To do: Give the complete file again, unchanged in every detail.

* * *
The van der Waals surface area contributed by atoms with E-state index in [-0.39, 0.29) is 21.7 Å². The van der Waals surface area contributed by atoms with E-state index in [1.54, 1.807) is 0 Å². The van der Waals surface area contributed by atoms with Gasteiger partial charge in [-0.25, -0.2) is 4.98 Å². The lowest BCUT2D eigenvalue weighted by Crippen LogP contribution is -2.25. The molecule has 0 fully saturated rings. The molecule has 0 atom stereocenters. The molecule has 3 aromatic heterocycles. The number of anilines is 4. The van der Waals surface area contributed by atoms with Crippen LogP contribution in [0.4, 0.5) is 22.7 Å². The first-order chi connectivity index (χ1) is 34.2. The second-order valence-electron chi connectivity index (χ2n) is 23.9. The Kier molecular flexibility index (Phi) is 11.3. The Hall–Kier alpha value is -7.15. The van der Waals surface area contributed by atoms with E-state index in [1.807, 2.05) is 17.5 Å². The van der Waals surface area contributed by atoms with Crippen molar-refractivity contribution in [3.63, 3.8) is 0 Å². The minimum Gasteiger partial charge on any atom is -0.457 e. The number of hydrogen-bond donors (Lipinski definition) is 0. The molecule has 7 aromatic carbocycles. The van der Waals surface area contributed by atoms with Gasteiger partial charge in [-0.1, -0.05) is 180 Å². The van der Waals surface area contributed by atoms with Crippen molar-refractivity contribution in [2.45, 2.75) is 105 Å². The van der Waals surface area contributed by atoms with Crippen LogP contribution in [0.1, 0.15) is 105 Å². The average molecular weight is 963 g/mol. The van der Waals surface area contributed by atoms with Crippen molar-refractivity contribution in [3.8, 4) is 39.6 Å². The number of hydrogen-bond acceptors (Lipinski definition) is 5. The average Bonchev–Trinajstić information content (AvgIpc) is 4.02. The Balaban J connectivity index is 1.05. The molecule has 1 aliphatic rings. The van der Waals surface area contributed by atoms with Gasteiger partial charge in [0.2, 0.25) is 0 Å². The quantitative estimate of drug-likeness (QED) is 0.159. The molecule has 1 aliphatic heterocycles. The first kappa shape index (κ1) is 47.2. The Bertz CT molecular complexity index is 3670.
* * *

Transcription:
The van der Waals surface area contributed by atoms with E-state index in [-0.39, 0.29) is 21.7 Å². The van der Waals surface area contributed by atoms with E-state index in [1.54, 1.807) is 0 Å². The van der Waals surface area contributed by atoms with Gasteiger partial charge in [-0.25, -0.2) is 4.98 Å². The lowest BCUT2D eigenvalue weighted by Crippen LogP contribution is -2.25. The molecule has 0 fully saturated rings. The molecule has 0 atom stereocenters. The molecule has 3 aromatic heterocycles. The number of anilines is 4. The van der Waals surface area contributed by atoms with Crippen LogP contribution in [0.4, 0.5) is 22.7 Å². The first-order chi connectivity index (χ1) is 34.2. The second-order valence-electron chi connectivity index (χ2n) is 23.9. The Kier molecular flexibility index (Phi) is 11.3. The Hall–Kier alpha value is -7.15. The van der Waals surface area contributed by atoms with E-state index in [1.807, 2.05) is 17.5 Å². The van der Waals surface area contributed by atoms with Crippen molar-refractivity contribution in [3.63, 3.8) is 0 Å². The minimum Gasteiger partial charge on any atom is -0.457 e. The number of hydrogen-bond donors (Lipinski definition) is 0. The molecule has 7 aromatic carbocycles. The van der Waals surface area contributed by atoms with Gasteiger partial charge in [-0.1, -0.05) is 180 Å². The van der Waals surface area contributed by atoms with Crippen molar-refractivity contribution in [2.45, 2.75) is 105 Å². The van der Waals surface area contributed by atoms with Crippen LogP contribution in [0.1, 0.15) is 105 Å². The average molecular weight is 963 g/mol. The van der Waals surface area contributed by atoms with Crippen molar-refractivity contribution in [3.8, 4) is 39.6 Å². The number of hydrogen-bond acceptors (Lipinski definition) is 5. The average Bonchev–Trinajstić information content (AvgIpc) is 4.02. The Balaban J connectivity index is 1.05. The molecule has 1 aliphatic rings. The van der Waals surface area contributed by atoms with Gasteiger partial charge in [0.2, 0.25) is 0 Å². The quantitative estimate of drug-likeness (QED) is 0.159. The molecule has 1 aliphatic heterocycles. The first kappa shape index (κ1) is 47.2. The Bertz CT molecular complexity index is 3670.